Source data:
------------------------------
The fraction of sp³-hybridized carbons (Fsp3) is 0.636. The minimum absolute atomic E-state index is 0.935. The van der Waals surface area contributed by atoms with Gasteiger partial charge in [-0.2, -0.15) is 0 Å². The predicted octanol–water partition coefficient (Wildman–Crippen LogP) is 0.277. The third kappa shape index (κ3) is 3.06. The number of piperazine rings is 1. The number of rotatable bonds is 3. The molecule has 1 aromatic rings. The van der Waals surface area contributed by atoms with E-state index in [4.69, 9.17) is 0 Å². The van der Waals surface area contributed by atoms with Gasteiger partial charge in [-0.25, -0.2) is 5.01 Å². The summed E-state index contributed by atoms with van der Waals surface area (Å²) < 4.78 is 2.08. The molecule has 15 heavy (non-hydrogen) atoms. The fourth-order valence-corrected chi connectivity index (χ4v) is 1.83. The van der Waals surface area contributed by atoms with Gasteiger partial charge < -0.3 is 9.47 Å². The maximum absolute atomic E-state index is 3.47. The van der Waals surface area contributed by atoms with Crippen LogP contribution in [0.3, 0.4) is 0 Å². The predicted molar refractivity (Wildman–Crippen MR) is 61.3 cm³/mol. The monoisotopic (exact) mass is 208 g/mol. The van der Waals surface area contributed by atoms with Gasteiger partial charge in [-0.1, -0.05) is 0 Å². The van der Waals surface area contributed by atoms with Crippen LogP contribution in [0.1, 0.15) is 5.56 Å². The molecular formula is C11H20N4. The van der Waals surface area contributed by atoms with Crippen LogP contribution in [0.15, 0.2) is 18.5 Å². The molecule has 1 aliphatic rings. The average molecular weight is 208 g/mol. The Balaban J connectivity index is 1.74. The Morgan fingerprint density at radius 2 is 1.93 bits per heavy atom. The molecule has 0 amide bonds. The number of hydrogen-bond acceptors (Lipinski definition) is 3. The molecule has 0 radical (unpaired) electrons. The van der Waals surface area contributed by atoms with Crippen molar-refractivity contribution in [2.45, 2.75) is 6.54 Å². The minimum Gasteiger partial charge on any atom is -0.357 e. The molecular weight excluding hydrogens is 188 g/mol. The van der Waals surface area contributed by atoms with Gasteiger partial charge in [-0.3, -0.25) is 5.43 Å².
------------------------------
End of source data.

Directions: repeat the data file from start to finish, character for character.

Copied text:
The fraction of sp³-hybridized carbons (Fsp3) is 0.636. The minimum absolute atomic E-state index is 0.935. The van der Waals surface area contributed by atoms with Gasteiger partial charge in [-0.2, -0.15) is 0 Å². The predicted octanol–water partition coefficient (Wildman–Crippen LogP) is 0.277. The third kappa shape index (κ3) is 3.06. The number of piperazine rings is 1. The number of rotatable bonds is 3. The molecule has 1 aromatic rings. The van der Waals surface area contributed by atoms with E-state index in [4.69, 9.17) is 0 Å². The van der Waals surface area contributed by atoms with Gasteiger partial charge in [-0.25, -0.2) is 5.01 Å². The summed E-state index contributed by atoms with van der Waals surface area (Å²) < 4.78 is 2.08. The molecule has 15 heavy (non-hydrogen) atoms. The fourth-order valence-corrected chi connectivity index (χ4v) is 1.83. The van der Waals surface area contributed by atoms with Gasteiger partial charge < -0.3 is 9.47 Å². The maximum absolute atomic E-state index is 3.47. The van der Waals surface area contributed by atoms with Crippen LogP contribution in [0.3, 0.4) is 0 Å². The predicted molar refractivity (Wildman–Crippen MR) is 61.3 cm³/mol. The monoisotopic (exact) mass is 208 g/mol. The van der Waals surface area contributed by atoms with Gasteiger partial charge in [-0.1, -0.05) is 0 Å². The van der Waals surface area contributed by atoms with Crippen LogP contribution in [0.1, 0.15) is 5.56 Å². The molecular formula is C11H20N4. The van der Waals surface area contributed by atoms with Crippen LogP contribution in [0.15, 0.2) is 18.5 Å². The molecule has 1 aliphatic rings. The average molecular weight is 208 g/mol. The Balaban J connectivity index is 1.74. The Morgan fingerprint density at radius 2 is 1.93 bits per heavy atom. The molecule has 0 amide bonds. The number of hydrogen-bond acceptors (Lipinski definition) is 3. The molecule has 0 radical (unpaired) electrons. The van der Waals surface area contributed by atoms with Crippen molar-refractivity contribution in [2.45, 2.75) is 6.54 Å². The minimum Gasteiger partial charge on any atom is -0.357 e. The molecular weight excluding hydrogens is 188 g/mol. The van der Waals surface area contributed by atoms with Gasteiger partial charge in [-0.3, -0.25) is 5.43 Å².